“I have been shocked by the lack of access for relief agencies to civilian communities in many conflict areas,” Jan Egeland, UN Emergency Relief Coordinator said in a statement. “The parties should be reminded that they are under international legal obligations to enable unimpeded access to civilians in need of assistance irrespective of where they are or the circumstances under which they live.”Aid is beginning to get through. Over the last few days, officials have cleared some 7,500 litres of diesel fuel for transportation by the International Committee of the Red Cross/Red Crescent (ICRC), along with medical supplies and UN relief items, including sleeping mats, jerry cans, soap, emergency health kits, and bed sheets. The UN World Food Programme (WFP) has also managed to send a second convoy of 14 trucks carrying 230 tons of wheat flour to the north, after conducting a food security assessment in Kilinochchi and Mullaitivu districts (Vanni) earlier this month – the first since the resumption of hostilities earlier this year. “The United Nations and indeed the whole international community are watching the dramatic increase in violence in Sri Lanka with deep concern,” Mr. Egeland said. “All Sri Lankans benefited immensely from the cease-fire and the parties must now return to a cessation of hostilities and to resolving their differences at the negotiating table.” A nutritional survey, which is being carried out by health ministry and supported by the UN Children’s Fund (UNICEF), started today in Kilinochchi district. “All Sri Lankans should remember how we in the international community came to their relief after the tsunami. It will not be understood if the Tamil Tigers and the government now plunge their country into a man-made tsunami that can still be prevented,” added Mr. Egeland. “The United Nations stands ready to help Sri Lanka in any way that the government and the parties to the conflict deem necessary to prevent violence and promote reconciliation.” In addition, almost 16,000 Sri Lankans have entered India as refugees.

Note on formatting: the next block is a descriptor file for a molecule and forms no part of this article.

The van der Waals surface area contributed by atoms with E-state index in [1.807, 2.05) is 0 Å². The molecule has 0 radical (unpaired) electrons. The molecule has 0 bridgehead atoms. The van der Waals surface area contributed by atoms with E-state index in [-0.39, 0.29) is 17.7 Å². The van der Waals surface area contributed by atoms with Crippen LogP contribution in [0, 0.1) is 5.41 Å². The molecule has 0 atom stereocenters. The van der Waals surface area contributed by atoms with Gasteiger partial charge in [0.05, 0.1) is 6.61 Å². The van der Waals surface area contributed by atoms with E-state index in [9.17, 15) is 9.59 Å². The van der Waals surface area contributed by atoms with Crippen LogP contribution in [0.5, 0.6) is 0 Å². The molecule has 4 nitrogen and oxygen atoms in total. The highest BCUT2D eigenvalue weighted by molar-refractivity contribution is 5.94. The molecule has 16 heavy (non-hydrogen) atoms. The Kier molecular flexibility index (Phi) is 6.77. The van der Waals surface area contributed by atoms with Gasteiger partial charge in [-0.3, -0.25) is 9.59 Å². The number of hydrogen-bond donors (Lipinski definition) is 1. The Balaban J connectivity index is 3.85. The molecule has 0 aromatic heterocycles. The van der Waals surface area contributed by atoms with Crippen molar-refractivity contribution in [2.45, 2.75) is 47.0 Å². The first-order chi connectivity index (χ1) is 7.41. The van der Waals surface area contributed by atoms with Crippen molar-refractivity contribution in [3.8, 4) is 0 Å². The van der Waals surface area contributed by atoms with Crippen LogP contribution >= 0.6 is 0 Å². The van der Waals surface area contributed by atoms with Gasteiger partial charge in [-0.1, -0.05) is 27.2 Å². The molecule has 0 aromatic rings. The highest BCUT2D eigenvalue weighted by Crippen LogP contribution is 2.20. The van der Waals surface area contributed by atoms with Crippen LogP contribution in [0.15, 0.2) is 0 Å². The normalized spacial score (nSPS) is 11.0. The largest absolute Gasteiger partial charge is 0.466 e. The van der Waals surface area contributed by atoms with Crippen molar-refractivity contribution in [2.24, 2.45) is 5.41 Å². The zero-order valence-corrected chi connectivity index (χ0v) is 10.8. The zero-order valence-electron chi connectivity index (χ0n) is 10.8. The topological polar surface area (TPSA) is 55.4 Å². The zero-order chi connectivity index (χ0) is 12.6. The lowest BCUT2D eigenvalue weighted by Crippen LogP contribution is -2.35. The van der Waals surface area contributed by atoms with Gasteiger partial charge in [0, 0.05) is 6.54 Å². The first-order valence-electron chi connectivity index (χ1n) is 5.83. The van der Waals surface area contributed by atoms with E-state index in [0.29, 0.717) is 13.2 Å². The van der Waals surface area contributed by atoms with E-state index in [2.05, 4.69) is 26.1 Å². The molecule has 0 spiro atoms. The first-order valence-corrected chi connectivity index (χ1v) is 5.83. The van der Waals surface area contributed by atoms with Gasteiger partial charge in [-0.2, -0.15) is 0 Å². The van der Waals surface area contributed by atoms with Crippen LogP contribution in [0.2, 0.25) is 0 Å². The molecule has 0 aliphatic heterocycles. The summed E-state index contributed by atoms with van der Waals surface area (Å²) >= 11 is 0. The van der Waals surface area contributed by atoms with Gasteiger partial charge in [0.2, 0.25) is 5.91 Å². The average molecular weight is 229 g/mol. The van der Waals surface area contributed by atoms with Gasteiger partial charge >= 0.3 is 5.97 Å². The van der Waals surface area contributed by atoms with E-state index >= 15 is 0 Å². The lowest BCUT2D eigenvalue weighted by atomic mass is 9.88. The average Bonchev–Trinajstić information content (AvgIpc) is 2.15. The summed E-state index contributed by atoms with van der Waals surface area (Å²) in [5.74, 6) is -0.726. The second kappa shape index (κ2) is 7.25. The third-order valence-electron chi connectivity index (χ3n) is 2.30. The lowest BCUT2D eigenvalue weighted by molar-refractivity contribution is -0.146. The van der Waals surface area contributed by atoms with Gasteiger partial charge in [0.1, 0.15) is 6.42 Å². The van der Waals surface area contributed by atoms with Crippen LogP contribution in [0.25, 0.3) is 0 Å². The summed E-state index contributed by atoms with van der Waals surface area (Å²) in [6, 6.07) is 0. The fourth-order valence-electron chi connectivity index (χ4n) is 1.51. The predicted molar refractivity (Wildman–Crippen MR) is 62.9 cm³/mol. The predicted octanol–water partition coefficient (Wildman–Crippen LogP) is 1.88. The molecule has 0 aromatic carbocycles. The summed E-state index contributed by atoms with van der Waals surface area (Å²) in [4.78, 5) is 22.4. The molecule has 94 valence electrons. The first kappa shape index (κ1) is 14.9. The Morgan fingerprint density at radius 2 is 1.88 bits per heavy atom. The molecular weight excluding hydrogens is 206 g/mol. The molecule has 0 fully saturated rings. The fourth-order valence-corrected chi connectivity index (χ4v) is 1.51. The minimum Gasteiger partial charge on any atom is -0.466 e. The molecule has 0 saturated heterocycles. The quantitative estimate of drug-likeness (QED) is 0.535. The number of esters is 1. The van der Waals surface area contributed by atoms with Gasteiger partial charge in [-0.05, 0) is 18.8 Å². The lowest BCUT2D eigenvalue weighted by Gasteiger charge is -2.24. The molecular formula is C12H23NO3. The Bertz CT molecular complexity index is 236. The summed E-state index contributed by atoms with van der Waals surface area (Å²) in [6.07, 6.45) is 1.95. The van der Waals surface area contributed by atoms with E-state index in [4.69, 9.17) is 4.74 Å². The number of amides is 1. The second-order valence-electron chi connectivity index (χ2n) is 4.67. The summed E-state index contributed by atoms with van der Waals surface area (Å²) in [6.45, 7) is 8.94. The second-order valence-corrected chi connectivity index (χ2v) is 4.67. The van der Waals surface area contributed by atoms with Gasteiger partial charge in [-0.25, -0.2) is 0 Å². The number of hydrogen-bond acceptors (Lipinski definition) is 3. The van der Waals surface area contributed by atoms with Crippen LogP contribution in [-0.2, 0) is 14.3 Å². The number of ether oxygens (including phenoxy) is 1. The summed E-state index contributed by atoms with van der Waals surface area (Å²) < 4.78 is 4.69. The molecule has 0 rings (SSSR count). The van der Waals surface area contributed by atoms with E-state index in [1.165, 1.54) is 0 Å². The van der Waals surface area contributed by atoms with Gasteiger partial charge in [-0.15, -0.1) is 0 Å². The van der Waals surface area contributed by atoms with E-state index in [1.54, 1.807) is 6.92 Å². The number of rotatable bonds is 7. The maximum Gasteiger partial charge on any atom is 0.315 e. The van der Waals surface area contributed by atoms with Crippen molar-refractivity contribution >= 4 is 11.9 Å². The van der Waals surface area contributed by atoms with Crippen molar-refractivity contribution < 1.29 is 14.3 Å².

This is a year for global action, with international community in the final stretch of preparing a transformative post-2015 agenda for sustainable development that will be agreed in New York in September, United Nations Secretary-General Ban Ki-moon declared in Bridgetown, where, two decades ago, the Barbados Programme of Action was adopted to tackle vulnerabilities facing small islands. “I want to salute Caribbean countries for taking on ambitious renewable energy targets. By 2020, for example, Barbados will be one of the world’s top five leading users of solar energy on a per capita basis. You are lighting the path to the future,” Secretary-General Ban Ki-moon said during a high-level symposium focused on sustainable development in the Caribbean. This meeting was among the UN chief’s first stops in Barbados, where later today he is expected to make opening remarks to the 2015 Caribbean Community (CARICOM) Summit, and where tomorrow, he will, among others, hold an interactive dialogue at the University of the West Indies. “Twenty years ago, this very building was the site of the First Global Conference on Small Island Developing States that adopted the Barbados Programme of Action – the first compact between this group and the international community,” he noticed. For small island developing States, Mr. Ban added, this space is “hallowed ground.” Encouraged by the presence of so many leaders of governments, regional and international organizations, the private sector, academia, and civil society, the Secretary-General highlighted the “continuing Caribbean commitment to put our world on a safer, more sustainable and equitable pathway,” a few days from the Third International Conference on Financing for Development in Addis Ababa, Ethiopia. “As leaders of some of the most vulnerable countries in the world, you don’t need to be told that our planet is at grave risk. You are on the climate frontlines. You see it every day,” he continued. Convinced that sustainable development and climate change are “two sides of the same coin,” the UN top official went on to say that this generation could be the first to end global poverty, and the last to prevent the worst impacts of global warming “before it is too late.” To get there, he underlined, the international community must make sure that the proposed sustainable development goals (SDGs) are “focused, financed and followed up – with real targets, real money and a real determination to achieve them.” Considering these goals as a sort of a “to-do list for people and the planet”, Mr. Ban emphasized that it will take partnerships to make that happen. In that regard, he said, the Third International Conference on Small Islands Developing States in Samoa last year laid a pathway for collective action and success within the post-2015 development agenda. But, as the world prepares for a new sustainability framework and the sustainable development goals, a number of critical partnership areas must be strengthened, in particular the need for capacity building; financing; access to technology; and improved data collection and statistics. Member States also must continue working together to link the global agenda to regional agendas and to deepen regional integration and to address the “unique needs and vulnerabilities” of small island developing states and middle-income countries, such as the debt challenge. “And we need to keep forging the way forward towards a low-carbon, climate-resilient development pathway that will benefit both people and the planet,” the Secretary-General underlined. He gave the assurance that, through the Green Climate Fund, and in working with world leaders, he will continue to insist that small islands and least developed countries are top funding priorities. “My main message to you is to remain fully engaged and keep working with us to strengthen our partnership during this vital year for humanity. Together, we can build a better, more sustainable world, for all.” Later, in an address to an event on ending violence against women, the Secretary-General said the Caribbean has among the highest rates of sexual assault in the world. Three Caribbean countries are in the global top ten for recorded rapes. Moreover, he noted that in the eastern Caribbean, UNICEF estimates that child sexual abuse rates are between 20 and 45 per cent – meaning at least one in five precious children are affected. Most are girls who have no choice but to live close to their attacker. “They desperately need our help. Too many women are afraid to seek help. One study showed that up to two thirds of all victims suffer without ever reporting the crime. I am outraged by this. Shame belongs to the perpetrators – not the victims. We have to change mindsets – especially among men,” declared the UN chief. In that light, he said he was proud to be the first man to sign onto the UN’s HeForShecampaign, and he invited more men to take the HeForShe pledge. “I encourage you to join UNICEF’s End Violence global campaign. And every day, I count on all of you to work for true equality.” In the margins of the 36th meeting of the Conference of Heads of Government of the Caribbean Community in Barbados, the Secretary-General met with Prime Minister Freundel Stuart, and Minister for Foreign Affairs and Foreign Trade, Maxine McClean, of Barbados, a country he congratulated for its upcoming leadership of CARICOM.